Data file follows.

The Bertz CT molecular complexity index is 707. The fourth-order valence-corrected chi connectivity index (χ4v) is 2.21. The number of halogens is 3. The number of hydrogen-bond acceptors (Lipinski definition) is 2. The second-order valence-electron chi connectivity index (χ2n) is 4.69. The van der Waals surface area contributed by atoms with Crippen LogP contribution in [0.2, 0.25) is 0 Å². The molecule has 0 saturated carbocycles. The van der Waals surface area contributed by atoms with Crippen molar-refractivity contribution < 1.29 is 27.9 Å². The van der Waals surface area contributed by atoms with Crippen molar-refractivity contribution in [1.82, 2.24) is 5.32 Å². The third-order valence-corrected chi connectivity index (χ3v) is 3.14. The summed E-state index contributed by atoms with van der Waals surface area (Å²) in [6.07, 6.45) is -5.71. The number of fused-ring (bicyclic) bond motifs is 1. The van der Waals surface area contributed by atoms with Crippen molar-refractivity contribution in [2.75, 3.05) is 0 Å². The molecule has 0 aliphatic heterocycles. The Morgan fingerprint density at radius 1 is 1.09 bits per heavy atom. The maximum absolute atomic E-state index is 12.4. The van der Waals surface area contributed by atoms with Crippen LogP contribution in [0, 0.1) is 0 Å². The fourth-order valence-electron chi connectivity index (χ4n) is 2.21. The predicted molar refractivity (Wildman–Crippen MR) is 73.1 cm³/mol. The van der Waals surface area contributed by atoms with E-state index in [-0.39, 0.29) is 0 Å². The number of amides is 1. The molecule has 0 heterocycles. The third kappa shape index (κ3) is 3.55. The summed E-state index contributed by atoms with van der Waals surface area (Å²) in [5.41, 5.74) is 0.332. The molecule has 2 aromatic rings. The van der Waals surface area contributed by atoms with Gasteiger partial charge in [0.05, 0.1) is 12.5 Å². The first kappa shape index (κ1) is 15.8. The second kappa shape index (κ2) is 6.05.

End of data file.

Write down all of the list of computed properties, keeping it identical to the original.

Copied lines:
The Bertz CT molecular complexity index is 707. The fourth-order valence-corrected chi connectivity index (χ4v) is 2.21. The number of halogens is 3. The number of hydrogen-bond acceptors (Lipinski definition) is 2. The second-order valence-electron chi connectivity index (χ2n) is 4.69. The van der Waals surface area contributed by atoms with Crippen LogP contribution in [0.2, 0.25) is 0 Å². The molecule has 0 saturated carbocycles. The van der Waals surface area contributed by atoms with Crippen molar-refractivity contribution < 1.29 is 27.9 Å². The van der Waals surface area contributed by atoms with Crippen molar-refractivity contribution in [1.82, 2.24) is 5.32 Å². The third-order valence-corrected chi connectivity index (χ3v) is 3.14. The summed E-state index contributed by atoms with van der Waals surface area (Å²) in [6.07, 6.45) is -5.71. The number of fused-ring (bicyclic) bond motifs is 1. The van der Waals surface area contributed by atoms with Crippen molar-refractivity contribution in [2.75, 3.05) is 0 Å². The molecule has 0 aliphatic heterocycles. The Morgan fingerprint density at radius 1 is 1.09 bits per heavy atom. The maximum absolute atomic E-state index is 12.4. The van der Waals surface area contributed by atoms with Crippen LogP contribution in [0, 0.1) is 0 Å². The fourth-order valence-electron chi connectivity index (χ4n) is 2.21. The predicted molar refractivity (Wildman–Crippen MR) is 73.1 cm³/mol. The van der Waals surface area contributed by atoms with E-state index in [-0.39, 0.29) is 0 Å². The number of amides is 1. The molecule has 0 heterocycles. The third kappa shape index (κ3) is 3.55. The summed E-state index contributed by atoms with van der Waals surface area (Å²) in [5.41, 5.74) is 0.332. The molecule has 2 aromatic rings. The van der Waals surface area contributed by atoms with Gasteiger partial charge in [0.05, 0.1) is 12.5 Å². The first kappa shape index (κ1) is 15.8. The second kappa shape index (κ2) is 6.05.